Infectious Mononucleosis (Mono): Symptoms & Signs

  • Medical Author:
    Melissa Conrad Stöppler, MD

    Melissa Conrad Stöppler, MD, is a U.S. board-certified Anatomic Pathologist with subspecialty training in the fields of Experimental and Molecular Pathology. Dr. Stöppler's educational background includes a BA with Highest Distinction from the University of Virginia and an MD from the University of North Carolina. She completed residency training in Anatomic Pathology at Georgetown University followed by subspecialty fellowship training in molecular diagnostics and experimental pathology.

Related Symptoms & Signs

The symptoms of infectious mononucleosis (known as "mono") are nonspecific at the beginning. Lack of energy and fatigue are common initial complaints. These can be accompanied by a loss of appetite and chills. These early symptoms may last for a few days before more severe symptoms begin.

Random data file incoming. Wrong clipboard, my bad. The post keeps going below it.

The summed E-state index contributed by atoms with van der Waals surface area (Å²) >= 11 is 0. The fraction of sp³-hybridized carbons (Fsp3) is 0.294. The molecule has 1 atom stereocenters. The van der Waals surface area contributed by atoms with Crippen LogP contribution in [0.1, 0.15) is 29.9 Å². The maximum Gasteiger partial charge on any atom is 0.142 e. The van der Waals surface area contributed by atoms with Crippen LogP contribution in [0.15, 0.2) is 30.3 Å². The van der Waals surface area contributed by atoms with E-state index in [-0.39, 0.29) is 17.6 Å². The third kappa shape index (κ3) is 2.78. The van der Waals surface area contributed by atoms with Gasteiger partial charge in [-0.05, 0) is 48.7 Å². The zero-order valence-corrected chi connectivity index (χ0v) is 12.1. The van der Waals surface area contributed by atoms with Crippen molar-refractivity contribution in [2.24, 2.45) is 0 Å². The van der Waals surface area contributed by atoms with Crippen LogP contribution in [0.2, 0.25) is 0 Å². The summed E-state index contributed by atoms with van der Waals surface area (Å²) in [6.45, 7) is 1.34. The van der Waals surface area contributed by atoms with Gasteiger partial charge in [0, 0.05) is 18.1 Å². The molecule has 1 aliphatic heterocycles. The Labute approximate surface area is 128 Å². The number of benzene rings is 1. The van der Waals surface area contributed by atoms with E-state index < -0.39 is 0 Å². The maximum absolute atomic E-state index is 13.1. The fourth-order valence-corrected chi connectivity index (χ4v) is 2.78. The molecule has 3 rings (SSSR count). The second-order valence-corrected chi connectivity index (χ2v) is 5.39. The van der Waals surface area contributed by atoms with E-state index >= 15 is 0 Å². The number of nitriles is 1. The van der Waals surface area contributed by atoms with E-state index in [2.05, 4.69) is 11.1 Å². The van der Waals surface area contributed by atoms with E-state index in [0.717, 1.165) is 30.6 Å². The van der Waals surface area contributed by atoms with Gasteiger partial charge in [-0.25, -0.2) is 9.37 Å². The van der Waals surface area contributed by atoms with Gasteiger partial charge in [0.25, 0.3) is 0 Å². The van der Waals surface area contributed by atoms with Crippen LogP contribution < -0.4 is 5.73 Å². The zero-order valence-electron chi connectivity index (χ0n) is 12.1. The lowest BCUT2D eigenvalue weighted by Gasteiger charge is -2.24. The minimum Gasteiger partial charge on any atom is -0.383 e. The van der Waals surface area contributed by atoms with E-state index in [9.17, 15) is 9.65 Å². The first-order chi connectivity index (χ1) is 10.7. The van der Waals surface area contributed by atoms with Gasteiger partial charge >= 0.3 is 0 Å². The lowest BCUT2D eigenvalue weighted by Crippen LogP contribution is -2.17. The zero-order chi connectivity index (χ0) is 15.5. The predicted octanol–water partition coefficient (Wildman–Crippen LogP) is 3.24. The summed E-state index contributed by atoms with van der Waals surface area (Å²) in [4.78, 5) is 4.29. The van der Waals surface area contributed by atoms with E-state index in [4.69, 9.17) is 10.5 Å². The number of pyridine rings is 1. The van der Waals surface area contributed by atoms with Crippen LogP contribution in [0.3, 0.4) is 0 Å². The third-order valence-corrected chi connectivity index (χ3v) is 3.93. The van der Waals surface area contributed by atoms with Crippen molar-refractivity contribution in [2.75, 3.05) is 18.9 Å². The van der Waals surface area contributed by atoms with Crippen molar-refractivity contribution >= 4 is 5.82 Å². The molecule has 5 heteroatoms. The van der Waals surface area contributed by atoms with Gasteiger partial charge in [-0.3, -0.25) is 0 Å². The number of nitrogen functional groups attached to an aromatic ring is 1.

The characteristic symptoms of mono include a painful sore throat. Fever can occur and may persist for several days. It is common to experience swollen lymph nodes in the neck. Along with the painful sore throat, the throat may be reddened, and the tonsils may appear swollen with a whitish coating on the surface. Often, the sore throat is what prompts affected people to seek medical care.

Enlargement of the spleen occurs in up to half of people with mono. Enlargement of the liver can also occur, along with inflammation that raises blood levels of liver enzymes. Less commonly, a red rash may appear all over the body. Some people notice a swelling of the upper eyelids early in the course of the illness.

Causes of infectious mononucleosis

Infectious mononucleosis (mono) is a contagious illness typically caused by infection with the Epstein-Barr virus (EBV). The infection can be spread by saliva, so the condition is sometimes referred to as the "kissing disease." Using contaminated items, such as drinking glasses or toothbrushes, can also spread the infection.


United States. Centers for Disease Control and Prevention. "Epstein-Barr Virus and Infectious Mononucleosis." Sept. 14, 2016. <>.

Medically Reviewed by a Doctor on 5/17/2017
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